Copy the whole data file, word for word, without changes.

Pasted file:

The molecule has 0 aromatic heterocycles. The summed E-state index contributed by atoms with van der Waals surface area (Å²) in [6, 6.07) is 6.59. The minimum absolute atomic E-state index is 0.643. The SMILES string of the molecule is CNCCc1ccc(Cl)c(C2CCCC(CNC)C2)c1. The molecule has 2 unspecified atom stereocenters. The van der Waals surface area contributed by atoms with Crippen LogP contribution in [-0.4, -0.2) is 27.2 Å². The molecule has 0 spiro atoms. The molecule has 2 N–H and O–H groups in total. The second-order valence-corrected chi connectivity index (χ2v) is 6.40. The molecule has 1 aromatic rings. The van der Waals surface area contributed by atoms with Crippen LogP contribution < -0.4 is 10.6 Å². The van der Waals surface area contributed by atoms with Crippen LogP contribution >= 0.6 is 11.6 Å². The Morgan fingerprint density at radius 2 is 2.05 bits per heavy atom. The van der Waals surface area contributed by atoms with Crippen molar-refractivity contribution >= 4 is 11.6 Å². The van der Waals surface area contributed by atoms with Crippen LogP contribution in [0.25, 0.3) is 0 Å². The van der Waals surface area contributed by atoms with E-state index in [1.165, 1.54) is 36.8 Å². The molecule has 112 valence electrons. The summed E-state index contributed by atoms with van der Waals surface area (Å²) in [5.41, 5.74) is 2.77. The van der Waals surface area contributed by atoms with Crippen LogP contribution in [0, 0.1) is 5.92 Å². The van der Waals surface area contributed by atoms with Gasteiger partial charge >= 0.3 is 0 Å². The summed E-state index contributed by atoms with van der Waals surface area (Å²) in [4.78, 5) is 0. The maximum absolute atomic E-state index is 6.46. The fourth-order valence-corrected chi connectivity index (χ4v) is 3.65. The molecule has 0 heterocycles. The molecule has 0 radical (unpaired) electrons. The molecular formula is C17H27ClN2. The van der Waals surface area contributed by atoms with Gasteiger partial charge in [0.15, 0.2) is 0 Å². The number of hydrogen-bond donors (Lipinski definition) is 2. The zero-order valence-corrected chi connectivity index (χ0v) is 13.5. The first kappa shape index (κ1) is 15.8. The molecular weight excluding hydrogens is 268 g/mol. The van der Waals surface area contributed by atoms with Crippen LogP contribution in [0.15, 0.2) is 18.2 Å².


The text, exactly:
The molecule has 0 aromatic heterocycles. The summed E-state index contributed by atoms with van der Waals surface area (Å²) in [6, 6.07) is 6.59. The minimum absolute atomic E-state index is 0.643. The SMILES string of the molecule is CNCCc1ccc(Cl)c(C2CCCC(CNC)C2)c1. The molecule has 2 unspecified atom stereocenters. The van der Waals surface area contributed by atoms with Crippen LogP contribution in [-0.4, -0.2) is 27.2 Å². The molecule has 0 spiro atoms. The molecule has 2 N–H and O–H groups in total. The second-order valence-corrected chi connectivity index (χ2v) is 6.40. The molecule has 1 aromatic rings. The van der Waals surface area contributed by atoms with Crippen LogP contribution < -0.4 is 10.6 Å². The van der Waals surface area contributed by atoms with Crippen LogP contribution >= 0.6 is 11.6 Å². The Morgan fingerprint density at radius 2 is 2.05 bits per heavy atom. The van der Waals surface area contributed by atoms with Crippen molar-refractivity contribution >= 4 is 11.6 Å². The van der Waals surface area contributed by atoms with Crippen LogP contribution in [0.25, 0.3) is 0 Å². The van der Waals surface area contributed by atoms with E-state index in [1.165, 1.54) is 36.8 Å². The molecule has 112 valence electrons. The summed E-state index contributed by atoms with van der Waals surface area (Å²) in [5.41, 5.74) is 2.77. The van der Waals surface area contributed by atoms with Crippen LogP contribution in [0, 0.1) is 5.92 Å². The van der Waals surface area contributed by atoms with Gasteiger partial charge >= 0.3 is 0 Å². The summed E-state index contributed by atoms with van der Waals surface area (Å²) in [4.78, 5) is 0. The maximum absolute atomic E-state index is 6.46. The fourth-order valence-corrected chi connectivity index (χ4v) is 3.65. The molecule has 0 heterocycles. The molecule has 0 radical (unpaired) electrons. The molecular formula is C17H27ClN2. The van der Waals surface area contributed by atoms with Gasteiger partial charge in [0.15, 0.2) is 0 Å². The number of hydrogen-bond donors (Lipinski definition) is 2. The zero-order valence-corrected chi connectivity index (χ0v) is 13.5. The first kappa shape index (κ1) is 15.8. The molecular weight excluding hydrogens is 268 g/mol. The van der Waals surface area contributed by atoms with Crippen LogP contribution in [0.15, 0.2) is 18.2 Å².